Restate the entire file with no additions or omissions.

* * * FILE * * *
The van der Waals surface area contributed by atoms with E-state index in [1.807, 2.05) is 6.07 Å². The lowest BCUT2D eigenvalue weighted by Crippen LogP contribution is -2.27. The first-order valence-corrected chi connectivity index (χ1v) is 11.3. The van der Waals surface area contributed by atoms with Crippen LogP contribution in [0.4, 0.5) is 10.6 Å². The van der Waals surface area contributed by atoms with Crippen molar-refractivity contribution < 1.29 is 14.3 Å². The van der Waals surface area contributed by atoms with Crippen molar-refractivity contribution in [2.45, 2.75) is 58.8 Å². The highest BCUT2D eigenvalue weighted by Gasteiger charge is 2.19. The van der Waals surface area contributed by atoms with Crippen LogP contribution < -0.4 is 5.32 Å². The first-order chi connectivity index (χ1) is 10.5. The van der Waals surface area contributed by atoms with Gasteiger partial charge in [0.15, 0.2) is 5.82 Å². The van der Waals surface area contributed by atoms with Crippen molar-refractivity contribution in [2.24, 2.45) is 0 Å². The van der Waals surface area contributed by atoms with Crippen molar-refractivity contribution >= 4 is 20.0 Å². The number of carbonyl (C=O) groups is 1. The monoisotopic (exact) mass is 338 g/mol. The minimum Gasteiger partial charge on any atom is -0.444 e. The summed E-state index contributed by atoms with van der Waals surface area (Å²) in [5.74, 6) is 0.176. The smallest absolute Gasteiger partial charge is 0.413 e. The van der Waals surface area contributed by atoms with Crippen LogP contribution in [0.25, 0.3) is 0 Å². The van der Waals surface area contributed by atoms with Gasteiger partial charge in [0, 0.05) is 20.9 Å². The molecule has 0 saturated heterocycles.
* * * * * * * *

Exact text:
The van der Waals surface area contributed by atoms with E-state index in [1.807, 2.05) is 6.07 Å². The lowest BCUT2D eigenvalue weighted by Crippen LogP contribution is -2.27. The first-order valence-corrected chi connectivity index (χ1v) is 11.3. The van der Waals surface area contributed by atoms with Crippen LogP contribution in [0.4, 0.5) is 10.6 Å². The van der Waals surface area contributed by atoms with Crippen molar-refractivity contribution < 1.29 is 14.3 Å². The van der Waals surface area contributed by atoms with Crippen molar-refractivity contribution in [2.45, 2.75) is 58.8 Å². The highest BCUT2D eigenvalue weighted by Gasteiger charge is 2.19. The van der Waals surface area contributed by atoms with Crippen LogP contribution < -0.4 is 5.32 Å². The first-order chi connectivity index (χ1) is 10.5. The van der Waals surface area contributed by atoms with Gasteiger partial charge in [0.15, 0.2) is 5.82 Å². The van der Waals surface area contributed by atoms with Crippen molar-refractivity contribution in [2.24, 2.45) is 0 Å². The van der Waals surface area contributed by atoms with Crippen molar-refractivity contribution >= 4 is 20.0 Å². The number of carbonyl (C=O) groups is 1. The monoisotopic (exact) mass is 338 g/mol. The minimum Gasteiger partial charge on any atom is -0.444 e. The summed E-state index contributed by atoms with van der Waals surface area (Å²) in [5.74, 6) is 0.176. The smallest absolute Gasteiger partial charge is 0.413 e. The van der Waals surface area contributed by atoms with Crippen LogP contribution in [0.25, 0.3) is 0 Å². The van der Waals surface area contributed by atoms with Gasteiger partial charge in [0, 0.05) is 20.9 Å². The molecule has 0 saturated heterocycles.